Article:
Unemployment rate decreased to 4.2 percent in September 2017
October 12, 2017
The unemployment rate decreased to 4.2 percent in September 2017, a decline of 0.7 percentage point from September 2016, when the rate was 4.9 percent.
|Characteristic||September 2016||September 2017|
Total, 16 years and older
16 to 19 years
Men, 20 years and older
Women, 20 years and older
Black or African American
Hispanic or Latino
Among the major worker groups, the unemployment rates for adult men (3.9 percent), adult women (3.9 percent), teenagers (12.9 percent), Whites (3.7 percent), Blacks (7.0 percent), and Hispanics (5.1 percent) declined in September 2017, down from a year earlier. The rate for Asians (3.7 percent) showed little change from a year ago (3.9 percent).
These data are from the Current Population Survey. For more information, see “The Employment Situation — September 2017” (HTML) (PDF). People of Hispanic or Latino ethnicity may be of any race. More charts featuring Current Population Survey data are presented in Charts related to the latest “The Employment Situation” news release.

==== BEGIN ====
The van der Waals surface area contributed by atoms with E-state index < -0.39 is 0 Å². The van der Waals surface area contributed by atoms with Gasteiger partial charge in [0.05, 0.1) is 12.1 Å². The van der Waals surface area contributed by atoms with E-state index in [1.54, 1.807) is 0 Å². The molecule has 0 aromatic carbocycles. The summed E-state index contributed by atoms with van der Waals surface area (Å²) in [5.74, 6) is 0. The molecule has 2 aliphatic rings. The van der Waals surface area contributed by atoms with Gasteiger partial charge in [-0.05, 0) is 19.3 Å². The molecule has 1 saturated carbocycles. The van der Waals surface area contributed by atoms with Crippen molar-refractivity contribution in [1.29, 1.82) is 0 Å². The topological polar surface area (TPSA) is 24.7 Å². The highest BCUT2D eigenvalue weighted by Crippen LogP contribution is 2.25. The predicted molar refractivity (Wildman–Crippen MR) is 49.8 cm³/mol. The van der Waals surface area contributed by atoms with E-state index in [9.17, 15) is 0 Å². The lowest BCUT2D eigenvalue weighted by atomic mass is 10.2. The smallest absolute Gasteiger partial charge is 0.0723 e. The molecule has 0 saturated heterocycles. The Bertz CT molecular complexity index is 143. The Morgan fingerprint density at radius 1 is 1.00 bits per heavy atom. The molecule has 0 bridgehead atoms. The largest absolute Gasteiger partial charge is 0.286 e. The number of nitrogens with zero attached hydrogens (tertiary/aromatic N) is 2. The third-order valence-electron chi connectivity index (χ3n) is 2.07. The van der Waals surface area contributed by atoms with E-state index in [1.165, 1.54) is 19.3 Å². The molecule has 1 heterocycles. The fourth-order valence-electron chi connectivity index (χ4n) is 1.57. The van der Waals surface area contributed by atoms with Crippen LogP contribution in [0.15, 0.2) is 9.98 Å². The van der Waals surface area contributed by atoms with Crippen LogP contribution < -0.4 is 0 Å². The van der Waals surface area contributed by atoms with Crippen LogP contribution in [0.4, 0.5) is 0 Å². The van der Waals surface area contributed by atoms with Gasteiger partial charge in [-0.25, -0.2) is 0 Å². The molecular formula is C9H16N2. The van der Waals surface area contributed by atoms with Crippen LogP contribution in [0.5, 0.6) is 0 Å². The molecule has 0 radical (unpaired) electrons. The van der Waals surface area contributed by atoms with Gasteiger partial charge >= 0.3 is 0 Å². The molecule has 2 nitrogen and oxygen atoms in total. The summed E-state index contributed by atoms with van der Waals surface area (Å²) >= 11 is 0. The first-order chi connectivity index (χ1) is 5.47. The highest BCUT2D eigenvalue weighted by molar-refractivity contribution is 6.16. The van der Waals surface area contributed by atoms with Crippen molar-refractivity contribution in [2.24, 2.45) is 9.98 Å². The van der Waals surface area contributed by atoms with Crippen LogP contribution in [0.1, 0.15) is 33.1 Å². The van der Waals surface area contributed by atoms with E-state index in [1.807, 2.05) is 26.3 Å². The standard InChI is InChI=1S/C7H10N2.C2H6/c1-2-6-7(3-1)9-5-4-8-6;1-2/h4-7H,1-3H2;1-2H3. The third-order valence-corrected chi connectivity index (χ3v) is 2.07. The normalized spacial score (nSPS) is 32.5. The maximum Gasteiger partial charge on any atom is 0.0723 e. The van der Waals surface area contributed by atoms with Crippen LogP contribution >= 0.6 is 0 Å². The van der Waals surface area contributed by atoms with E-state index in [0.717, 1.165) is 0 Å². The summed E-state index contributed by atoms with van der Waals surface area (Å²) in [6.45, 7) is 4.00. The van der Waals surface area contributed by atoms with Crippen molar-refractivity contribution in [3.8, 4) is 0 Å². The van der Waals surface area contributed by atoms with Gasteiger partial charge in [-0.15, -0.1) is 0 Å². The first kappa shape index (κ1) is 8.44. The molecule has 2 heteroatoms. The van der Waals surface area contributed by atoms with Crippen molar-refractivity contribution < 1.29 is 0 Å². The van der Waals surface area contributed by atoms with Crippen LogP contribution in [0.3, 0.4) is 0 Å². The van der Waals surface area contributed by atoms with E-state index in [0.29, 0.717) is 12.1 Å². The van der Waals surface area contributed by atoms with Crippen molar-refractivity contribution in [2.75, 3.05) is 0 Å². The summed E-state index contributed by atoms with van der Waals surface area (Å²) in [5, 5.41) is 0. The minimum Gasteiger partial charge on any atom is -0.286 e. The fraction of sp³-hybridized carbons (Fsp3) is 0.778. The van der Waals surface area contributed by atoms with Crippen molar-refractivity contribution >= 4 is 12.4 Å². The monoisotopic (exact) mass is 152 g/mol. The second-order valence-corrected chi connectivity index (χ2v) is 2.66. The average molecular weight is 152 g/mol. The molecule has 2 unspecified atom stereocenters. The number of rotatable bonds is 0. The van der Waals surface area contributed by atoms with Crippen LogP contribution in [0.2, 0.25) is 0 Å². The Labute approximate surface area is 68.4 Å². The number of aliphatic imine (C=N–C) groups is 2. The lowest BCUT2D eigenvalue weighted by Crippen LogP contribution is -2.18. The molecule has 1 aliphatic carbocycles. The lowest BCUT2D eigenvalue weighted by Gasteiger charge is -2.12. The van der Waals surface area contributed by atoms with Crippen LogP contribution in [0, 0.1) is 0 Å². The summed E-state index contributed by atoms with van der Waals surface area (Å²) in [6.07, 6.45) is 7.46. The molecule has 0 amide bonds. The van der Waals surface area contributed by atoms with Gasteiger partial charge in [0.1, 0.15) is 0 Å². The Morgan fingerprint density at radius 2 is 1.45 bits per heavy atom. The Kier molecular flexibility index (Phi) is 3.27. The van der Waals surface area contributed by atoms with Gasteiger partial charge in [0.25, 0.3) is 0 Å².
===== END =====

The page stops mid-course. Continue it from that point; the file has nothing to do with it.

Bureau of Labor Statistics, U.S. Department of Labor, The Economics Daily, Unemployment rate decreased to 4.2 percent in September 2017 on the Internet at https://www.bls.gov/opub/ted/2017/unemployment-rate-decreased-to-4-point-2-percent-in-september-2017.htm (visited January 20, 2020).
Recent editions of Spotlight on Statistics
- A look at employment and wages in U.S. establishments with foreign ownership
Examines employment and wages in U.S. establishments that have at least one foreign owner with at least 10 percent ownership.
- 25 years of Worker Injury, Illness, and Fatality Case Data
Examines detailed historical data on work-related injuries, illnesses, and fatal injuries.
- Occupational employment projections through the perspective of education and training
Examines employment, projected employment growth, and wages for occupations with different education and training requirements.
- Workers in Alternative Employment Arrangements
A look at independent contractors, on-call workers, temporary help agency workers, and workers provided by contract firms.